Pop Culture Gadabout
Sunday, December 13, 2009
      ( 12/13/2009 10:22:00 AM ) Bill S.  

“CC CORP HASN’T CHANGED A BIT, HAS IT?” Wasn’t initially sure just how newbie friendly Tokypop’s .hack//Legend of the Twilight would be, as the manga mini-series is only part of a massive multi-media franchise. Featured in a series of novels, animé and games, .hack concerns an elaborate virtual online setting called the World, where a variety players become involved in a series of adventures. From what I can tell, Twilight appears to be the first manga treatment of this universe, though Tokyopop has also released other manga volumes like .hack//Alcor. Originally issued in three smaller tankōbon paperbacks, the 21-chapter story has just been collected in a larger, more economical package encompassing all three volumes.

Twilight tells the tale of Shugo and Rena, brother-and-sister twins who are brought into the World when they win a pair of chibi (small person) avatars once used by the legendary dot hackers (whose original adventures, the newcomer supposes, have been documented in one of the .hack novels). Their explorations of the World lead them into hooking up with several other players, most notably Mireille, an acquisitive collector who explores the World looking for rare items, and Ouka, a busty “career werewolf.” When an ethereal figure named Aura gives Shugo an artifact named the Twilight Bracelet, the sibs’ adventure begins in earnest.

At first, the twins’ interactions with the World are random and primarily devoted to helping the duo build up strength to get them through their adventure: battles with monsters, puzzles, visits to a haunted house, and so forth. But by the second volume, a somewhat satiric story takes shape. Our gang is pursued by a group of system cops called the Cobalt Knight Brigade, who’ve been charged by CC Corporation (the company responsible for the World’s creation and ongoing maintenance) with making sure any unexpected irregularities in the system are eradicated.

Shugo’s bracelet is considered one such anomaly, and our protagonists need to unravel its secrets before Brigade leader Kamui wipes them out of the World. Kamui is particularly interested in Zefie, a waifish piece of system-created artificial intelligence who appears to be connected to the mysterious Aura. To the no-nonsense Kamui, the “vagrant AI” is also a bug because the free-thinking entity can’t be controlled by the World’s system administrators. Fourteen-year-old Shugo initially is reluctant to go along with the World’s elaborate game, but he soon becomes protective of Zefie.

As Twilight entirely takes place in its virtual World, we’re only given a glimpse of the protagonist avatars’ real-life counterparts in a two-page spread at the end of the book. And even here, tellingly, there’s no key as to who is who. The primary focus is on the world of the World, and though Shugo, in particular, displays character growth through the course of the mini-series, we’re never shown how this impacts him once he takes off his virtual reality headset.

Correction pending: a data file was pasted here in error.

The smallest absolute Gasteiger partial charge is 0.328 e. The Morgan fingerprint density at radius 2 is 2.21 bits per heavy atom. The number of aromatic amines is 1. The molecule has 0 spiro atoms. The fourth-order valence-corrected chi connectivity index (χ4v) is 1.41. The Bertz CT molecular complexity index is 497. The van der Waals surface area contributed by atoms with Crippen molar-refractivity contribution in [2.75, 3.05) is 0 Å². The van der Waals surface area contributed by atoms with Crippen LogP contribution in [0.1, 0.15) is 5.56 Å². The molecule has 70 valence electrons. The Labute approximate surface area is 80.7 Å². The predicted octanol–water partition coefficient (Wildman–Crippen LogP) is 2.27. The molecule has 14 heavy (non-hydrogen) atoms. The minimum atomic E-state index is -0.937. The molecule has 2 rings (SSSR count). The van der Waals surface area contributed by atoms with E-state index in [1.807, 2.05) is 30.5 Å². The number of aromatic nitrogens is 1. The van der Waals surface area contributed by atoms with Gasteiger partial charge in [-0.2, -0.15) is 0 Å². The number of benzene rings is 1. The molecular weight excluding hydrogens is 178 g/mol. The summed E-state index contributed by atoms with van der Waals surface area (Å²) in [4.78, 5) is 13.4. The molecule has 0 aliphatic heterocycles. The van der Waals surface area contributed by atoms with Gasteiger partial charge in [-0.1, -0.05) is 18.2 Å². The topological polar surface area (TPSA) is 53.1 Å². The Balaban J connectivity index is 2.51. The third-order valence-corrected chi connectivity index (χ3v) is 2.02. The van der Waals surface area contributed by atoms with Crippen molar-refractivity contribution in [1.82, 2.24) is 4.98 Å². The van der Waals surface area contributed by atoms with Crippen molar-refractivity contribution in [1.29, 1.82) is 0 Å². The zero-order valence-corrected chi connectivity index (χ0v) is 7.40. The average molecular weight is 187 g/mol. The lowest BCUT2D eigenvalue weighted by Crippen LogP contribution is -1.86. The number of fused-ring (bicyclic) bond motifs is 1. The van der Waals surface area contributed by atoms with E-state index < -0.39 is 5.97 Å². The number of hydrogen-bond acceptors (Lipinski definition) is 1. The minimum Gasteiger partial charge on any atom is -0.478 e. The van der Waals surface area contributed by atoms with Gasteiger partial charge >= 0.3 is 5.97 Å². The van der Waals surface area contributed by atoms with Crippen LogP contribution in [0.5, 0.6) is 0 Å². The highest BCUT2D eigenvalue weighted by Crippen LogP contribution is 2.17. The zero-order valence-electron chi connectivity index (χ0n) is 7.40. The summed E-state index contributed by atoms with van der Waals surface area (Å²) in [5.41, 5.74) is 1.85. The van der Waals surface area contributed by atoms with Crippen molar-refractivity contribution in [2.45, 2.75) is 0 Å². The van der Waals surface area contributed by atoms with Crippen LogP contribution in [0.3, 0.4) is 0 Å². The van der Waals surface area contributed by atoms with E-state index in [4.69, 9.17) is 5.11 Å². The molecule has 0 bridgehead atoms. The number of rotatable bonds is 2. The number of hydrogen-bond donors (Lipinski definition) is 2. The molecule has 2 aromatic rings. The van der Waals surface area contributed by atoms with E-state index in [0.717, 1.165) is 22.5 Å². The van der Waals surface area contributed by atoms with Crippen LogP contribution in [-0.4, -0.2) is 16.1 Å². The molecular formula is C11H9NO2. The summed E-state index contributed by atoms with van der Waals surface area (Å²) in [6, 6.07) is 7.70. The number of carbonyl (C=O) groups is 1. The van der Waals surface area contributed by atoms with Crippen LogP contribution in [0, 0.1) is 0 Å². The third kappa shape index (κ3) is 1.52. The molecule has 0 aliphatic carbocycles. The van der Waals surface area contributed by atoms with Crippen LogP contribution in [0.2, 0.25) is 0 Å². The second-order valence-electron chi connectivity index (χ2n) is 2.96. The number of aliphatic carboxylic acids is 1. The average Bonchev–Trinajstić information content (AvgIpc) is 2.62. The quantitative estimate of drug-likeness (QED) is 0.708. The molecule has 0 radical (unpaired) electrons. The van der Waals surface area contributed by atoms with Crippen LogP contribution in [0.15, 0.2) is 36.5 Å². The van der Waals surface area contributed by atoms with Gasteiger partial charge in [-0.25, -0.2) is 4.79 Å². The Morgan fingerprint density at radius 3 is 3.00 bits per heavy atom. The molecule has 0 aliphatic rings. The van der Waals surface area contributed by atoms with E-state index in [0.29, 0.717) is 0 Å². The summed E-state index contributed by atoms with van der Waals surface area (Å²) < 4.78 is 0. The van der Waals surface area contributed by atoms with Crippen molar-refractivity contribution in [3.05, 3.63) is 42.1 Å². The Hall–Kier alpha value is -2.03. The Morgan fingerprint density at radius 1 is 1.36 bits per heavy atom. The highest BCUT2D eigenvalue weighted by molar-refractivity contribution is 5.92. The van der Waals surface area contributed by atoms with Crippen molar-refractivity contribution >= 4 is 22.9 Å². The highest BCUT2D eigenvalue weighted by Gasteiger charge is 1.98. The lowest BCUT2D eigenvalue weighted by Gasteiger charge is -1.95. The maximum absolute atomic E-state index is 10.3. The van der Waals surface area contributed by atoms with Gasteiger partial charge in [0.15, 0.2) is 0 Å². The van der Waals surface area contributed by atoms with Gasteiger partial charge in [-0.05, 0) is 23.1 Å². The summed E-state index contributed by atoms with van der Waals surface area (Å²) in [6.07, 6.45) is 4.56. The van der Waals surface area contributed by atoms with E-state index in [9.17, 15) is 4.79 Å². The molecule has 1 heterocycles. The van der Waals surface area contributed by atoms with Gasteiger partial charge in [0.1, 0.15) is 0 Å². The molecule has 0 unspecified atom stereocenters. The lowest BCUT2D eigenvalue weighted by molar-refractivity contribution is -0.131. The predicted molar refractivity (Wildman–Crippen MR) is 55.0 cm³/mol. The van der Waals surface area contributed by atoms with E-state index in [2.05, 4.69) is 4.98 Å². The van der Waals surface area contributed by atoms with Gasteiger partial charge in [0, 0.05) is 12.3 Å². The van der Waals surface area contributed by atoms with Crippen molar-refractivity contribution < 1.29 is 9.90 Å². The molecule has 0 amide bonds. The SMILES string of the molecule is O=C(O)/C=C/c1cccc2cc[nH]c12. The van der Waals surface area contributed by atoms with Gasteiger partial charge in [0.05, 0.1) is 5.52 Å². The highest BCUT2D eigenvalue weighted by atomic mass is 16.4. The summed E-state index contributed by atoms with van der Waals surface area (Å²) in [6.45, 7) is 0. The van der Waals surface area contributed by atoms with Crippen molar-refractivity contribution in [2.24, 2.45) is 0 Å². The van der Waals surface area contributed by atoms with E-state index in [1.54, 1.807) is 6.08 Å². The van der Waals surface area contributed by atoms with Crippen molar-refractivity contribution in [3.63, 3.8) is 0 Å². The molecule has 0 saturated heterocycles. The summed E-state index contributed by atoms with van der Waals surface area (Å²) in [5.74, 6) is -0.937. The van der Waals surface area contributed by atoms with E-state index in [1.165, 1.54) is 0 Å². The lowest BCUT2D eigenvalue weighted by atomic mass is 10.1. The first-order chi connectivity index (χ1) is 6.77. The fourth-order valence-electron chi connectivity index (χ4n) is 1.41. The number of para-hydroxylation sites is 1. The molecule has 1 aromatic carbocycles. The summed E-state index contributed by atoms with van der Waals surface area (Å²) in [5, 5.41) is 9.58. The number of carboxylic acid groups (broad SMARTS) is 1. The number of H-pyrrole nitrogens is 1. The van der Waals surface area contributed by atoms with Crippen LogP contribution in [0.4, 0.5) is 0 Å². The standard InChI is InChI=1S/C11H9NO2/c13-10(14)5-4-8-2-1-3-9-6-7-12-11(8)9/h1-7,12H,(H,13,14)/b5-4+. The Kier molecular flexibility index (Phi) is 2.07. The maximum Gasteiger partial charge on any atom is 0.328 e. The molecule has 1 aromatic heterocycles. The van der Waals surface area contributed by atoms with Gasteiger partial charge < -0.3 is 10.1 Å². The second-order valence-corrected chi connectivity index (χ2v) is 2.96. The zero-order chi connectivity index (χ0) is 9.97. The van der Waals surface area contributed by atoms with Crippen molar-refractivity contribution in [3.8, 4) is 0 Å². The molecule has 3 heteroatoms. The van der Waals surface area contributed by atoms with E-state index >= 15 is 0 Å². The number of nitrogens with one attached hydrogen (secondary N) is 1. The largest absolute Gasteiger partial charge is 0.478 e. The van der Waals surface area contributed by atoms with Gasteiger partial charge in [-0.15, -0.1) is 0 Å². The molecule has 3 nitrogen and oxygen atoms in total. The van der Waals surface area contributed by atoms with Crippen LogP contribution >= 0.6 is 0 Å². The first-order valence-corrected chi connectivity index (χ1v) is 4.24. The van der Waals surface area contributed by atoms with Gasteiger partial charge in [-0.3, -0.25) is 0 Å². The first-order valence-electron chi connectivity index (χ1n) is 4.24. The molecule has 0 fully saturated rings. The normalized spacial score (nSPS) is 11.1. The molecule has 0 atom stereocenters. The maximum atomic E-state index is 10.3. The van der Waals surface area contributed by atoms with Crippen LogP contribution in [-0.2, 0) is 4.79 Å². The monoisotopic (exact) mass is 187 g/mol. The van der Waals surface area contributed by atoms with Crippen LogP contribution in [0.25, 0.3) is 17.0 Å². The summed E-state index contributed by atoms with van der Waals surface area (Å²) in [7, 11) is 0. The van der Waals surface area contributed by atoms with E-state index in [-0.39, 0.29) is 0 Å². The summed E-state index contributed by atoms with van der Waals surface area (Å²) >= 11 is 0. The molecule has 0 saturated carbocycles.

Writer Tatsuya Hamazaki handles the elaborate .hack reality by providing enough background information throughout that I had no trouble following the general storyline, though I’m sure that fans of the franchise will get more out of the side details than I did. His treatment of his early teen-aged protagonists strikes me as convincing (the series is rated aged 13+), though Tokyopop indicates in its cover rating box that there’s some “mild fanservice” in the series: slightly titillating poses of Rena and the sexy wolf-girl Ouka, in particular. It doesn’t interfere with the story, though some manga newcomers might be taken aback by it.

Rei Idumi’s art efficiently carries the story, though at times -- as when our crew enter a disreputable corner of the World called the Net Slums -- you wish he’d pushed the setting a little more. We’re told that the Slums look choppy and broken, but aside from two establishing panels, we’re not provided much of this background. (I suspect that the anime adaptation of Twilight, which started a year after the manga series began its serialization, provides more visual information on this front.) Still, we’re given enough to get a sense of the various pieces of World that Shugo and Rena visit.

In the end, I found myself entertained enough by this .hack manga excursion to want to pick up any other graphic novel spin-offs, though not so invested in the concept that I feel the urge to go exploring the novels or other story formats. Perhaps if I was more of a gamer, I’d be interested in exploring all the nooks and crannies, but as a simple dabbler, I’m content to stick with the occasional manga. I've got a copy of .hack/Alcor on the to-be-read pile, though. Think I’ll move it closer to the top.


# |

Pop cultural criticism - plus the occasional egocentric socio/political commentary by Bill Sherman (popculturegadabout AT yahoo.com).

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